Feb 03

Mets Still Looking For Bullpen Help; Add Kyle Farnsworth

How much money the New York Mets have left to spend during what is left of their offseason is uncertain, but as recently reported here, it is earmarked for the bullpen, specifically a closer as Bobby Parnell’s status is questionable.

FARNSWORTH: Added to pen.

FARNSWORTH: Added to pen.

Fernando Rodney, Kyle Farnsworth and Joel Hanrahan have been mentioned on this site. ESPN added Kevin Gregg and Ryan Madson to the table.

Farnsworth, who has pitched for the Yankees, was signed to a minor-league deal Monday and given an invitation to spring training.

At 37, he was a combined 3-1 with a 4.70 ERA last season with Tampa Bay and Pittsburgh. Farnsworth’s role with the Mets, assuming he makes the team, will be not as a closer but to provide depth.

Figuring Parnell will not be ready for the season, the configuration of the Mets’ bullpen will be Vic Black – the presumed closer – Farnsworth, Carlos Torres, Scott Rice, Josh Edgin, Gonzalez Germen and Jeurys Familia.

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Jan 31

Looking At Mets’ Leadoff Hitter And Batting Order

As of now, New York Mets manager Terry Collins prefers outfielder Eric Young as his leadoff hitter, but telling ESPN nothing is etched in stone.

It never is this time of year.

ERIC YOUNG: First leadoff choice.

ERIC YOUNG: First leadoff choice.

If Young hits leadoff, and Chris Young – he of the $7.25 million contract – plays center and Granderson in right, the odd man out is Juan Lagares, arguably the Mets’ best defensive outfielder.

While Lagares prominently displayed his defensive abilities in center last season, he still has a lot to learn as a major league hitter, in particular learning the strike zone, being patient and going to the opposite field. Lagares’ 96 strikeouts with 20 at-bats and .281 on-base percentage in 421 plate appearances screams he’s not leadoff material.

Those numbers don’t fly anywhere in the order and he’s better off getting at-bats to learn those things on the minor league level rather than sitting on the bench in the majors. The Mets haven’t made that decision, but that would be the smart move.

Eric Young’s speed is a definite plus – he stole 38 bases last season – but his career .325 on-base percentage needs improvement. His 67-35 strikeouts-to-walks ratio last year is not acceptable for a leadoff hitter.

The Mets were 14th out of 15 teams in the National League in on-base percentage from the leadoff spot, so clearly improvement is needed. Young assumed the leadoff role in midseason after the Mets tried nine other options. NINE.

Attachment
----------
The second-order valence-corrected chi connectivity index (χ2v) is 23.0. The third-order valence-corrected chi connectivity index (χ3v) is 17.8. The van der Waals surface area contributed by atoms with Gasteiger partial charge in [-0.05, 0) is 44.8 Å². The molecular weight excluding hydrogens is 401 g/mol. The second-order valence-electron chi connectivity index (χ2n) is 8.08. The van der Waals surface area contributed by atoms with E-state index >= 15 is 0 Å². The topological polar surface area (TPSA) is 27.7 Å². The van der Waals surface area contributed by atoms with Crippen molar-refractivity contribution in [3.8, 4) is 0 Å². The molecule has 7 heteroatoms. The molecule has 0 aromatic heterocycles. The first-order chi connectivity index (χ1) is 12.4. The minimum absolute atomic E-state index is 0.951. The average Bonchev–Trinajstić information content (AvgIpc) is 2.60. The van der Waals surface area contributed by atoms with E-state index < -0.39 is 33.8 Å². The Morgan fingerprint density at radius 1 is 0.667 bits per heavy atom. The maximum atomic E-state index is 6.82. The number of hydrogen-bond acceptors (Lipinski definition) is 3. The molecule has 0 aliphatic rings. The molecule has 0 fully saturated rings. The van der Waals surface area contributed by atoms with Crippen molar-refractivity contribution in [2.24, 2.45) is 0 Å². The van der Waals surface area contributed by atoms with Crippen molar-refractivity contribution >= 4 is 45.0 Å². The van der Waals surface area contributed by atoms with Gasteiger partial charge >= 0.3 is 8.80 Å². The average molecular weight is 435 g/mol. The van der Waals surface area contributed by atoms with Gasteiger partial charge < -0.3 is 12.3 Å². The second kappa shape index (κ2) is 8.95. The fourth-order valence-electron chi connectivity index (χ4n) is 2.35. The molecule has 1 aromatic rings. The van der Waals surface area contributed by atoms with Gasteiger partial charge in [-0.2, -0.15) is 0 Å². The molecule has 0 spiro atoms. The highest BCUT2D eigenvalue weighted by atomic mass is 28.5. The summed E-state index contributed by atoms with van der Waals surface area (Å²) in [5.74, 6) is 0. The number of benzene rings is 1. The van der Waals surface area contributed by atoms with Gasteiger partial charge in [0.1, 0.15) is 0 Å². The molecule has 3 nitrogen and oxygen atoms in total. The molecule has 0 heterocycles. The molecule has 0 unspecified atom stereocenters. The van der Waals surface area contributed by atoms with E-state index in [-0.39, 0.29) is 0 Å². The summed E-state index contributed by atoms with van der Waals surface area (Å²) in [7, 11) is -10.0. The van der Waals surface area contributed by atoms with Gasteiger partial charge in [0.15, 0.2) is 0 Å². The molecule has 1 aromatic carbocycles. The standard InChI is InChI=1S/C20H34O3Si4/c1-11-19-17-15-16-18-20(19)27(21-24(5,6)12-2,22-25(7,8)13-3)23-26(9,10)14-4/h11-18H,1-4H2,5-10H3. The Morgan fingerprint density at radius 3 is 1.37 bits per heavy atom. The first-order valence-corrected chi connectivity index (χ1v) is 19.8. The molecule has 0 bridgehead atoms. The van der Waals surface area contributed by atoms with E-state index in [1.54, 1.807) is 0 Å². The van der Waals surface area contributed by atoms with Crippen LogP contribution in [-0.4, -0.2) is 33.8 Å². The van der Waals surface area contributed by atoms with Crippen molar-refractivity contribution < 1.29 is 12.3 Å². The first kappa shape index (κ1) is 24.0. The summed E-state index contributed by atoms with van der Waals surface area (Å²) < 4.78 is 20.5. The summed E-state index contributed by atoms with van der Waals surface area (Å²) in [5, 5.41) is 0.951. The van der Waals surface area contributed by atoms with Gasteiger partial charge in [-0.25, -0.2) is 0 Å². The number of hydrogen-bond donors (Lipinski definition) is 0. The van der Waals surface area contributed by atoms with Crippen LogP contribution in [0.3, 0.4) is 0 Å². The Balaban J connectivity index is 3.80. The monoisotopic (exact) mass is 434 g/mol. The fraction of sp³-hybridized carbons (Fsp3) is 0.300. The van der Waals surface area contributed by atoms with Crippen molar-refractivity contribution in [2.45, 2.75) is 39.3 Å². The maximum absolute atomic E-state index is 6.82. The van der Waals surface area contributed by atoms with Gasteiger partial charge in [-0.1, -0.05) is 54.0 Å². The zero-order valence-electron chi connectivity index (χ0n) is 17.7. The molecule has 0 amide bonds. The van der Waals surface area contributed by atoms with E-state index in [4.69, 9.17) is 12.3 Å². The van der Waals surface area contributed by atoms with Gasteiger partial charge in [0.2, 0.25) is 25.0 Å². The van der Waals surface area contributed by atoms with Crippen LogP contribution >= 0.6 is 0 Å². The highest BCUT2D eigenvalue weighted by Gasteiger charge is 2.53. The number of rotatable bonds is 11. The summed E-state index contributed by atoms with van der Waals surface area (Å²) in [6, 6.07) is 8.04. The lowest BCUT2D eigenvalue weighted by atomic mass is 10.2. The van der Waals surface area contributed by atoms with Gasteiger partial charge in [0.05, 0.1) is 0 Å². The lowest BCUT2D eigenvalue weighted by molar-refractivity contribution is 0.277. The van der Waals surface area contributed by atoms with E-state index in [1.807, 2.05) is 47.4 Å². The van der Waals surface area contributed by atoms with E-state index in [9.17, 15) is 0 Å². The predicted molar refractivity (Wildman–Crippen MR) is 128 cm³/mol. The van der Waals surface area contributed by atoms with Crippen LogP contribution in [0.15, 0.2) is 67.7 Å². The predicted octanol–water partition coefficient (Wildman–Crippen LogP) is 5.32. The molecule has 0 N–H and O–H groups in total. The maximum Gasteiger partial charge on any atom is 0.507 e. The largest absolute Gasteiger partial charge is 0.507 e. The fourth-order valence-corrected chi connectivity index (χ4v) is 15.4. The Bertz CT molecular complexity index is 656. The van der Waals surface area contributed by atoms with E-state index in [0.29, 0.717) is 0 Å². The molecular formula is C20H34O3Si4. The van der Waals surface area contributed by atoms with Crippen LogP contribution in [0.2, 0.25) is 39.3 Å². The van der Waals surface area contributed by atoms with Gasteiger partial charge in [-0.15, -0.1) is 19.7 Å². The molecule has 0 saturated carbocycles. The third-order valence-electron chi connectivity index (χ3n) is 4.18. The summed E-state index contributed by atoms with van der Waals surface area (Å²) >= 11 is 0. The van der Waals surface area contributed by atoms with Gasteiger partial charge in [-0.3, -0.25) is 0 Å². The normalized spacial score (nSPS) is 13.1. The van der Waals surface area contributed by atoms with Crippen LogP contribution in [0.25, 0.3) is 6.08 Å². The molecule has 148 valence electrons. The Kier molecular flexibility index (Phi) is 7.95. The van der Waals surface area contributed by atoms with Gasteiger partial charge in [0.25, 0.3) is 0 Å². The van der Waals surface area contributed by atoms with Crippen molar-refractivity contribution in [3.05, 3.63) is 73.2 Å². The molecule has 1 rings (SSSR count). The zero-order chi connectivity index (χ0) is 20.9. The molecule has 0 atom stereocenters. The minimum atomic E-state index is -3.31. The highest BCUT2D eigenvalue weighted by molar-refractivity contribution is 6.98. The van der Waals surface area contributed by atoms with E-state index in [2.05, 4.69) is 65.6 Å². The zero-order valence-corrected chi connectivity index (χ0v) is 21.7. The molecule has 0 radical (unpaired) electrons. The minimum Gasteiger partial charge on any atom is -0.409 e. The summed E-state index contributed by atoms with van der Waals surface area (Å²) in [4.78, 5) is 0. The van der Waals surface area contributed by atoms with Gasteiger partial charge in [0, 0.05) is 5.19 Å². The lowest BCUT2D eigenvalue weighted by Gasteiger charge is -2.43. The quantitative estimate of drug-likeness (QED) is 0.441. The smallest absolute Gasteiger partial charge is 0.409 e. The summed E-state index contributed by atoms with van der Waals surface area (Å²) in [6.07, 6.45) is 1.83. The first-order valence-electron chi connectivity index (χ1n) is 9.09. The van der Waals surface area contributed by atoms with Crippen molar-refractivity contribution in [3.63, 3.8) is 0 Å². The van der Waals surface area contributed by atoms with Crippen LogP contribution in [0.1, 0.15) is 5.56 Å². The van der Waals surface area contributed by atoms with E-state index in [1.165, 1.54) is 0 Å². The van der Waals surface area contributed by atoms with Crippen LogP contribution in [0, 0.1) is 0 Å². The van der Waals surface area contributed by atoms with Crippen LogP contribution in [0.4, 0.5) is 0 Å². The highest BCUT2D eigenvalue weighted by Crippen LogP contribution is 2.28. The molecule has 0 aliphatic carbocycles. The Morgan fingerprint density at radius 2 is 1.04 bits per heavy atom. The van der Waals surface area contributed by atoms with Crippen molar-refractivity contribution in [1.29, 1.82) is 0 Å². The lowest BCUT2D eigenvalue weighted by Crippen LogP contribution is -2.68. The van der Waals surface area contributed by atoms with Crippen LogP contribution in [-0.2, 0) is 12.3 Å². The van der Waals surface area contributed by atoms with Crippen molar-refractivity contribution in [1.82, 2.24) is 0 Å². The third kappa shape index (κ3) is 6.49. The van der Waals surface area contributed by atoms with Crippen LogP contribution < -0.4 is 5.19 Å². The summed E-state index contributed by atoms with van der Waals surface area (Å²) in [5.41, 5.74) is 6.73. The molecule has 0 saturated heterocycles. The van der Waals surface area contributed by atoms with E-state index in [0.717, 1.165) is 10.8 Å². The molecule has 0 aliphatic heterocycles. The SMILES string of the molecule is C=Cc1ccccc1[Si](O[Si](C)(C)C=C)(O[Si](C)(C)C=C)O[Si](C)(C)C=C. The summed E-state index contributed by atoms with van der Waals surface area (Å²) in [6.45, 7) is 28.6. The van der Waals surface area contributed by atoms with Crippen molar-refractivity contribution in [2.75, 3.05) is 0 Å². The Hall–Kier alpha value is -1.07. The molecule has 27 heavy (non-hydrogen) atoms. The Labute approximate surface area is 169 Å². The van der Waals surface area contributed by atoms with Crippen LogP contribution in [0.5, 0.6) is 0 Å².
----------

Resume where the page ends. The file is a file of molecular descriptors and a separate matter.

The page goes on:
The non-productive nine were: Jordany Valdespin (16 games), Ruben Tejada (15), Collin Cowgill (nine), Mike Baxter (eight), Daniel Murphy and Omar Quintanilla (seven), Lagares (six), Justin Turner (three) and Kirk Nieuwenhuis (one).

Valdespin, Cowgill, Baxter and Turner are out of the organization; Nieuwenhuis has fallen out of favor because of his propensity for striking out.

Tejada, Murphy and Quintanilla will make the Opening Day roster.

Collins indicated at the winter meetings if Tejada played to his potential he has the necessary skills to hit leadoff, but he’s still a project.

Assuming Eric Young hits leadoff, here’s the projected batting order for the Mets:

Eric Young: Is the Mets’ fastest player and their best base stealer.

Daniel Murphy: Has the patience and bat control to protect Young.

David Wright: The best hitter on a team, the best combination of power and average hits third. Wright has been his best hitting in front of an established power threat, whether it was Carlos Beltran, Carlos Delgado or Marlon Byrd.

Curtis Granderson: Theoretically, Granderson’s power potential should give Wright better pitches.

Chris Young: Will bat fifth to separate lefty hitters Granderson and Ike Davis.

Ike Davis: I am assuming Davis will make the team. Having him hit sixth should minimize the pressure on him.

Travis d’Arnaud: Showed little offensive presence last season. He’s no threat so pitchers might work around Davis, which, if nothing else, might help the struggling first baseman learn patience.

Ruben Tejada: At one time this guy hit .289. If he can reach that level again he could hit leadoff if Eric Young doesn’t pan out. Also, if he hits that clears the pitcher’s spot in the order and sets up the next inning.

But, that’s for now.

Your comments are greatly appreciated and I will attempt to respond. Follow me on Twitter @jdelcos

Jan 23

Would Have Been Interesting To See A Grady Sizemore Comeback With Mets

The Red Sox did something yesterday I wish the New York Mets had done, and something I suggested before. I realize I’m in the minority on this, but I wish they signed Grady Sizemore.

SIZEMORE: Would have been fun gamble.

SIZEMORE: Would have been fun gamble.

You read that correctly. For the bargain-basement price of $750,000 – with incentive clauses on games played and plate appearances that could reach $5 million – the Red Sox took a gamble on a former All-Star.